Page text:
Surgery is the most effective and fastest treatment for tumors that are caught early and have not metastasized. It is the only option ensuring that the entire visible tumor is eliminated. However, there is no guarantee that all microscopic extensions of a tumor have been removed. For this reason, surgeons may also remove a large portion of healthy tissue that surrounds the tumor. This may not be possible if the tumor lies near or within a vital tissue, such as a major nerve or organ.
Often, cancer surgery requires general anesthesia, in which the patient loses consciousness, and a hospital stay of several days. For example, women with breast cancer may have a lumpectomy or mastectomy, surgical removal of part (or all) of the breast. Depending on the stage of the tumor, doctors may also remove the nearby lymph nodes and muscle tissue. As with any major surgery, mastectomies and other major surgical cancer treatments involve some risk, and doctors must consider the overall health of the patient, as well as the stage of the tumor.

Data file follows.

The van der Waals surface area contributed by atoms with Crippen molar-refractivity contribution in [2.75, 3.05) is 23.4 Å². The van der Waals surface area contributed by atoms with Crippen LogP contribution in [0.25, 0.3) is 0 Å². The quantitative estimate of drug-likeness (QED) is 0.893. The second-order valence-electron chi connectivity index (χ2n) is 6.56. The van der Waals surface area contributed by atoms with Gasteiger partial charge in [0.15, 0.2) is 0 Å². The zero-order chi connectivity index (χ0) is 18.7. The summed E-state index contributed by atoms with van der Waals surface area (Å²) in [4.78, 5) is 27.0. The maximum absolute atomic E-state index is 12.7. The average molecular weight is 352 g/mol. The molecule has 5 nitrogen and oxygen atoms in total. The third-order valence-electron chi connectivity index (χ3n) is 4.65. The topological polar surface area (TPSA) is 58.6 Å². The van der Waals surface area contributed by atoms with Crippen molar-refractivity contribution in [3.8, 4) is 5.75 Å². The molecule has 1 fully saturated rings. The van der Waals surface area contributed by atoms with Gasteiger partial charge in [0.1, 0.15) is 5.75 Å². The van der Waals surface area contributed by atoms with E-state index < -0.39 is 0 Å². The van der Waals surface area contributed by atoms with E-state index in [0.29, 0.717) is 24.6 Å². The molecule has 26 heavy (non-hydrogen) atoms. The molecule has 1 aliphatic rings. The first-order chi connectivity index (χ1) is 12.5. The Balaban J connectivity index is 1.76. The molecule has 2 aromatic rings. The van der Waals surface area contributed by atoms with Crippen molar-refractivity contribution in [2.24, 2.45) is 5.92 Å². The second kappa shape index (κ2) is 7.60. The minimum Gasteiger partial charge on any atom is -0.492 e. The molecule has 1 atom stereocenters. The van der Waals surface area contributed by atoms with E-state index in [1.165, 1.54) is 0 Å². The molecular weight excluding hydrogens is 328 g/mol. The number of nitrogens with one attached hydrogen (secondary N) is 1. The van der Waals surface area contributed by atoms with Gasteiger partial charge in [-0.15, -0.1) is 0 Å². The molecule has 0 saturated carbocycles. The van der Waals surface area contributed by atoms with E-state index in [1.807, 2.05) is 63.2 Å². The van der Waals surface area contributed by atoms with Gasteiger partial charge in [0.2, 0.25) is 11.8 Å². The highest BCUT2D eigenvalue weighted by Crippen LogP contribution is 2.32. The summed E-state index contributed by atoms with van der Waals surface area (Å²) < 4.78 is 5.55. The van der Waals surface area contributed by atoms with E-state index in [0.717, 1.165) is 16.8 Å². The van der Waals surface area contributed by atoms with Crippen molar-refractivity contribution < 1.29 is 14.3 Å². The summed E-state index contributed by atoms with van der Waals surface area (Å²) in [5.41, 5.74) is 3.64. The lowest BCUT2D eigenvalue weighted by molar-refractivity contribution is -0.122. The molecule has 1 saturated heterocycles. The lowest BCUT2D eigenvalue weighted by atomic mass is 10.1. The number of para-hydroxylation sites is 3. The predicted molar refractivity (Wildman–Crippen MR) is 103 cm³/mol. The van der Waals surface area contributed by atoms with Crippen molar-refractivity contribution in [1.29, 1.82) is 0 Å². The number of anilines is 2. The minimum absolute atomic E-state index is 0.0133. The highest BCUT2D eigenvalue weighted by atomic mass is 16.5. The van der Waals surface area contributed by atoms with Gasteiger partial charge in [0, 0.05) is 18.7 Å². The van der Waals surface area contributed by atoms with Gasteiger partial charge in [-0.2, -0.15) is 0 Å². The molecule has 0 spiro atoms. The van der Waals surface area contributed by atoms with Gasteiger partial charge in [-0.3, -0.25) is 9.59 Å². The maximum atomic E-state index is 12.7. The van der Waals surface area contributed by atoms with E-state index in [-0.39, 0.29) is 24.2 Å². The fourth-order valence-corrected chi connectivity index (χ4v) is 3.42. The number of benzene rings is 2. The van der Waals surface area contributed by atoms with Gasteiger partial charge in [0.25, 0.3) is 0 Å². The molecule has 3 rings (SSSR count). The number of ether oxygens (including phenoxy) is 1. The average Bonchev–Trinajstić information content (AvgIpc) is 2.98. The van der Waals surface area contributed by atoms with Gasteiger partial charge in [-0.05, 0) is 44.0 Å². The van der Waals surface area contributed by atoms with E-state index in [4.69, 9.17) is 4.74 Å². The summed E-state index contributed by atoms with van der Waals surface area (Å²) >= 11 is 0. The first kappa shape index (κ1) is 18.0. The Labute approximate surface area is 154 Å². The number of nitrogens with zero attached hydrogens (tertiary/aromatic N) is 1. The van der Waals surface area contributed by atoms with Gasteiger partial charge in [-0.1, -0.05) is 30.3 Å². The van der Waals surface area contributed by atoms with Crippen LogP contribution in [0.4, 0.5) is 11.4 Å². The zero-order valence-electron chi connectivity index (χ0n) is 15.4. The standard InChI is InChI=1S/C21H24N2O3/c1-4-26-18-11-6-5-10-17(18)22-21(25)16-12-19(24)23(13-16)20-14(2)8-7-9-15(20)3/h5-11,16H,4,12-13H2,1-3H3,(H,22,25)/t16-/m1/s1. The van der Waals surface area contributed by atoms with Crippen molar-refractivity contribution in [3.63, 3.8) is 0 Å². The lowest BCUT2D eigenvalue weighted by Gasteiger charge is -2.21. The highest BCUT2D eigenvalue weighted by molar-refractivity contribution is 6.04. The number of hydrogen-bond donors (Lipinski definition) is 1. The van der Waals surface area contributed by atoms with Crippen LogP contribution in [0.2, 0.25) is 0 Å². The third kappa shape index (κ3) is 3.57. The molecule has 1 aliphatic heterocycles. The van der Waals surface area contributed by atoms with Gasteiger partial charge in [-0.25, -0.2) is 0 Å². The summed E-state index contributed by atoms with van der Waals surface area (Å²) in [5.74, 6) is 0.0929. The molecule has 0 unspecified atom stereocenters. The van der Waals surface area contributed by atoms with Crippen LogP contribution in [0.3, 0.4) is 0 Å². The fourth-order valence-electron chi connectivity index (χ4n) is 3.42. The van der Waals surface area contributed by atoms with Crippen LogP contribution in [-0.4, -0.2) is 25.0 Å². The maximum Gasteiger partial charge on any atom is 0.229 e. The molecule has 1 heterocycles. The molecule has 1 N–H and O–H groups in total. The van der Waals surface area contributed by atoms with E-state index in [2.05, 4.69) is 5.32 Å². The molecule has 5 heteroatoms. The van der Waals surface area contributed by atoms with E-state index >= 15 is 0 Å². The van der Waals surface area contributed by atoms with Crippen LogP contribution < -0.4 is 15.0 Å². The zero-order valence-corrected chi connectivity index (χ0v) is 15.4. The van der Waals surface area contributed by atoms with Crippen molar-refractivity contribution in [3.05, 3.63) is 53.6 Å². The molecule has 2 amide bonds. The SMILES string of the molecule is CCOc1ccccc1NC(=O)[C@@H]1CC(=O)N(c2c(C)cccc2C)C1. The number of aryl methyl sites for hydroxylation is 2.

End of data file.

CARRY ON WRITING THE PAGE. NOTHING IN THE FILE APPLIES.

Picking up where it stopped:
Some cancers can be treated surgically with less-invasive techniques, such as laser surgery. Laser surgery uses a powerful beam of high-energy light to vaporize certain tumors of the cervix, larynx, and skin. Physicians perform laser surgery with an endoscope inserted through a small incision in the skin. Laser surgery and other less-invasive surgical procedures may require only local anesthesia, in which a patient loses feeling in one particular area of the body but never loses consciousness.
Sometimes oncologists recommend surgery to improve a patient’s quality of life, even if it is not likely to rid the body of cancer. Surgery of this type aims to correct a problem that is causing discomfort or disability. For example, some cancers may spread to the spine, pressing on the spinal cord or nearby nerves. This pressure may cause severe pain, and in some instances, paralysis. Surgical removal of all or part of the tumor near the spine may alleviate these symptoms.